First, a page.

Stigma and Alcohol Use: A Recovery Coach’s Perspective

Alcohol Use Disorder (AUD) is something that millions in the United States struggle to manage on a daily basis. Despite this, only a small percentage of individuals actually seek out treatment for AUD1. And from my perspective as a recovery coach, one of the main reasons for this is the stigma around alcohol addiction.

Stigma means being viewed in a negative light due to a characteristic or trait that is thought to be a disadvantage. I often notice a palpable fear of being judged by others among those seeking treatment in the community. In this post, I’d like to discuss the primary reasons for the stigma around AUD from a coaching perspective, and how we can reduce and overcome it.

Addiction Is Not a Moral Failing

coaching session sitting in chairs talking
Photo by Charles Deluvio on Unsplash

One main reason for the stigma around “alcoholism” is that many people simply do not understand what AUD is. Alcohol dependence is often seen as “being weak,” or “bad behavior,” or a “moral failing,” when in reality AUD is a chronic, relapsing disease of the brain2. Alcohol short-circuits a person’s pleasure and reward circuits, and recovery takes as much time and effort as any other long-term illness.

It’s especially important for loved ones to understand this as their family member or friend is struggling with this disorder. It’s not possible for an individual with AUD to simply “stop,” or turn their addiction off like a light switch. While it can be easy to lose one’s patience during the recovery process, being hard on someone with an addiction often compounds shame, reinforces stigma, and makes change more difficult.

One of our recent posts outlines how to communicate with compassion. Ria Health also offers a guidebook for friends and family of people in our online recovery program to help them support their loved ones.

Changing Our Perspective on Alcohol Use Disorder

In my view, one of the main ways we can reduce the stigma attached to AUD is simply education on top of more education. If people viewed addiction the same way as other treatable health conditions, such as diabetes or hypertension, the stigma would be greatly reduced. Generally, people are not ashamed to admit they have diabetes, but many times they suffer in silence with AUD, out of shame and fear of being judged.

Sadly, many times the stigma is perpetuated by healthcare professionals as well. Many doctors are unaware of effective treatment options for AUD, or are underprepared to advise their patients on how to deal with the issue. Addiction is still often seen as outside the range of ordinary health problems.

Fortunately, there are effective ways to treat alcohol use disorder, medically. Approaches like medication-assisted treatment get strong results for many people. This is not simply “substituting one substance for another”—most medications for alcoholism are non-addictive, and help people to reset their brain chemistry around alcohol. Through education and the reduction of stigma, many people may be able to get treatment that really works.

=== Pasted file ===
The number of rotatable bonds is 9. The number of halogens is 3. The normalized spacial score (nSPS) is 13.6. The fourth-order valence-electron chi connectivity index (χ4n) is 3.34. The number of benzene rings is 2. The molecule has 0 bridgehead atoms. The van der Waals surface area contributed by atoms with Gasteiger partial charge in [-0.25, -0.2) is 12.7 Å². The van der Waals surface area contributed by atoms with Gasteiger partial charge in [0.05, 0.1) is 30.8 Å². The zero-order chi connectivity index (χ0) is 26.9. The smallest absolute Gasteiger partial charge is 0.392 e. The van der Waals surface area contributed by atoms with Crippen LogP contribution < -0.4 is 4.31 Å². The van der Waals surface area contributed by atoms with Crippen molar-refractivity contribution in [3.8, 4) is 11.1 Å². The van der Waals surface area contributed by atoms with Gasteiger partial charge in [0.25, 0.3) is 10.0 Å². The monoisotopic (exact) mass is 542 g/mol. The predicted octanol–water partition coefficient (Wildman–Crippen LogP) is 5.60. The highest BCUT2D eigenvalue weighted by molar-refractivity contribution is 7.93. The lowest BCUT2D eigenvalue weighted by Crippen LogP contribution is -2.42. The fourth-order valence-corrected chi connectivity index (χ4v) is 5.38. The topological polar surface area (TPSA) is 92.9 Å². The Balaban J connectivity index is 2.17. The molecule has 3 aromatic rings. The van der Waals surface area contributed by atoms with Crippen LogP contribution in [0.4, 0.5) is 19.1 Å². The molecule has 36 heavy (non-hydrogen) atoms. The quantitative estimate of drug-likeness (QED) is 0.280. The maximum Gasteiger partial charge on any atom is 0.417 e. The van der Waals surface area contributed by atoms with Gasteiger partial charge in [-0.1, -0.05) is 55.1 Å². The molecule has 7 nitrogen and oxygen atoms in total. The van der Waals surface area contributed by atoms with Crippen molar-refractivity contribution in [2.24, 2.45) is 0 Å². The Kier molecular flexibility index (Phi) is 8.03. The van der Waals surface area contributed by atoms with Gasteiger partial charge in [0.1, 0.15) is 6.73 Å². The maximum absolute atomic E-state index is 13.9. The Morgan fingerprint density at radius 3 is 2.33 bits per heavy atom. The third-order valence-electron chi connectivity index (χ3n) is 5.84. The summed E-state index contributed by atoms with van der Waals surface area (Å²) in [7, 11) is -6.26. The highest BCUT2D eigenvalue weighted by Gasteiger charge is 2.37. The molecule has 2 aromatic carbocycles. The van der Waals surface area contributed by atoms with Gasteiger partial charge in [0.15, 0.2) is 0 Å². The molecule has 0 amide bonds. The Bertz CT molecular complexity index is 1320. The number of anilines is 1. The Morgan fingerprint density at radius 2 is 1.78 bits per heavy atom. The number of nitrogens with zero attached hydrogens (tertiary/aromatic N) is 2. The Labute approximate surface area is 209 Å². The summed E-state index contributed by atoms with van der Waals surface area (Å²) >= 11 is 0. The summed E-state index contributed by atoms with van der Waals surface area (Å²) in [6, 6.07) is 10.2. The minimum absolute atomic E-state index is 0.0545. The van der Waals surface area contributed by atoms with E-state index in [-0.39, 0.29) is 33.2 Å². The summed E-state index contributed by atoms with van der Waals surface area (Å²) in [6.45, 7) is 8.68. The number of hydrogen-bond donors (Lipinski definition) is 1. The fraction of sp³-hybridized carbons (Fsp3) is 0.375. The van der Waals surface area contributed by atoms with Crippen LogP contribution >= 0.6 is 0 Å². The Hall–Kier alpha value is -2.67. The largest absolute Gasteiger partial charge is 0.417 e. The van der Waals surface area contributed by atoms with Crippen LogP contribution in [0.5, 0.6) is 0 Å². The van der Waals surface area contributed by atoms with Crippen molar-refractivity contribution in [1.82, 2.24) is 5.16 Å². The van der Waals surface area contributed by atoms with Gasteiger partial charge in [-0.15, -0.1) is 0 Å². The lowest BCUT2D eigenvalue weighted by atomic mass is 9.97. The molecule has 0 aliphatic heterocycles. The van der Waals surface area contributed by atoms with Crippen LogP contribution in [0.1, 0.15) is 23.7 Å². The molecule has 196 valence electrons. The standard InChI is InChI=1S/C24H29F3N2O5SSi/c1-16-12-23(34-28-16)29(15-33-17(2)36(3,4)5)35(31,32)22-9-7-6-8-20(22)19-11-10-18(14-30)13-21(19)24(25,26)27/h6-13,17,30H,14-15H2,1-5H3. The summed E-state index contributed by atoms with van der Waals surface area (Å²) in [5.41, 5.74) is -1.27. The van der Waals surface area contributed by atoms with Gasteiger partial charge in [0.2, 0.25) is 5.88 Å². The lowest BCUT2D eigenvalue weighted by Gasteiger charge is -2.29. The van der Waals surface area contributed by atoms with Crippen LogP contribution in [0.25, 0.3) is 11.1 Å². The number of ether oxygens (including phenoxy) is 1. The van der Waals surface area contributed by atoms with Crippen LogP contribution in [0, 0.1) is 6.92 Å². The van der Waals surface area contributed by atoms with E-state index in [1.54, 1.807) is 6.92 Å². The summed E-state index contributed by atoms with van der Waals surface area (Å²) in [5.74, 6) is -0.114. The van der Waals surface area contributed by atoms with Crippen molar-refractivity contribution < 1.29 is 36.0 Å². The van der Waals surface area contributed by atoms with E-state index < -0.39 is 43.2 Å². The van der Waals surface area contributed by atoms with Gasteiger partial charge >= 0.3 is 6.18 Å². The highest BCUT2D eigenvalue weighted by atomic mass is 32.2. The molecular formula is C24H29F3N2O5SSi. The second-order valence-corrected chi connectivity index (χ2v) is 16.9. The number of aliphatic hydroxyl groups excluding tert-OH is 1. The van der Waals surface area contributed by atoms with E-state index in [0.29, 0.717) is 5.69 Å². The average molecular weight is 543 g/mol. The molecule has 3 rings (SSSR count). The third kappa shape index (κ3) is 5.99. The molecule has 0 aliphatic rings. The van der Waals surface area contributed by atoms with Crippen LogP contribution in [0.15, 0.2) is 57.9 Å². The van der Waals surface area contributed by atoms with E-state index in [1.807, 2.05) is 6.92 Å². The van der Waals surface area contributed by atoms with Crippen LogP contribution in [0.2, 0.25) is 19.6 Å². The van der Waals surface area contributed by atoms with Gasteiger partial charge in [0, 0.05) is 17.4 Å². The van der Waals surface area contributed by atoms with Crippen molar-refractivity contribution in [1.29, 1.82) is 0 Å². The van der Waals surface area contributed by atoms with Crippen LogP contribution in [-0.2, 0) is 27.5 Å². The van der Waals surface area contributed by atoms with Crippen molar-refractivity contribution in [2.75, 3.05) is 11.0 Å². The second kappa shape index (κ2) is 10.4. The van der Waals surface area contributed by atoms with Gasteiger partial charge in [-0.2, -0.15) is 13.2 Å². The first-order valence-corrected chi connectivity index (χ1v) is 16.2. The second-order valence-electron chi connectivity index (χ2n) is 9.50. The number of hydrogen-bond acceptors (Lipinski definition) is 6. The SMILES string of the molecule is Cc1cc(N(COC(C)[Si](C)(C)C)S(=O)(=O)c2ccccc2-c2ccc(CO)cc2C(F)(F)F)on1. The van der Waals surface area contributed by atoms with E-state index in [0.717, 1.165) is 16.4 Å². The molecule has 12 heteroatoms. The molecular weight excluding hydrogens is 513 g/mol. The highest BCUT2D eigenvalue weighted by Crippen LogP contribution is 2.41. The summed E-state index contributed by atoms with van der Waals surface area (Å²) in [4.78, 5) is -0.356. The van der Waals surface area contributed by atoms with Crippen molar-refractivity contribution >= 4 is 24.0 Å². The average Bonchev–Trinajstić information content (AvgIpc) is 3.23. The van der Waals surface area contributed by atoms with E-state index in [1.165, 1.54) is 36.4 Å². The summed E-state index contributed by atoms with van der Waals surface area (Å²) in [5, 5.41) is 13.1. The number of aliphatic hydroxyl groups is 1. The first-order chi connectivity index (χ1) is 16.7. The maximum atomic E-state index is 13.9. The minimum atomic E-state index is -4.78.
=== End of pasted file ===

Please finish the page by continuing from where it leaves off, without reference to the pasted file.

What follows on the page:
As a recovery coach, one of my main responsibilities is to educate Ria members on daily gratitude, and having a “glass half full” approach to recovery at all times. This attitude can help replace negative thinking patterns related to stigma, and help establish thinking patterns and habits that are healthier. Helping people with AUD to believe that recovery is possible goes a long way.

Rethinking How We Talk About Addiction

two women embracing, supporting each other
Photo by Omar Lopez on Unsplash

Reducing stigma also involves eliminating negative labels associated with alcohol use disorder. Words such as ”alcoholic,” “drunk,” etc., tend to also cause and increase shame around having AUD. It’s important for people with addictions to understand that they are valuable individuals, and not just their diagnosis.

Language that acknowledges addiction as a health condition, such as “alcohol use disorder,” can make a difference. Person-first language is also helpful: “person with AUD,” or “my (family member) who is in recovery,” may be longer phrases, but they acknowledge the complexity of the person, and can reduce stigma.

Making It Easier for People to Get Help

My hope is that the stigma around alcohol use disorder will wane as people become more educated about this condition. One reason I like working at Ria Health is that the program helps individuals have a healthier relationship with alcohol, without having to feel guilty when they have one drink. Not only do we offer moderation as an option, we also focus on helping members get back on track if they make a mistake, without shaming language.

I look forward to the day when stigma is reduced to the point where people are not fearful of seeking treatment for AUD—including medication-assisted treatment. Education and the elimination of negative labels may be a good start.

Learn more about online recovery coaching with Ria Health.

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Written By:
Michael Osborne, CADC II
Registered Recovery Coach
Certified Alcohol and Drug Counselor with over 15 years' experience helping people through recovery.
Reviewed By:
Content Writer/Editor
Writer specializing in targeted, informative content. Dedicated to making the abstract accessible.

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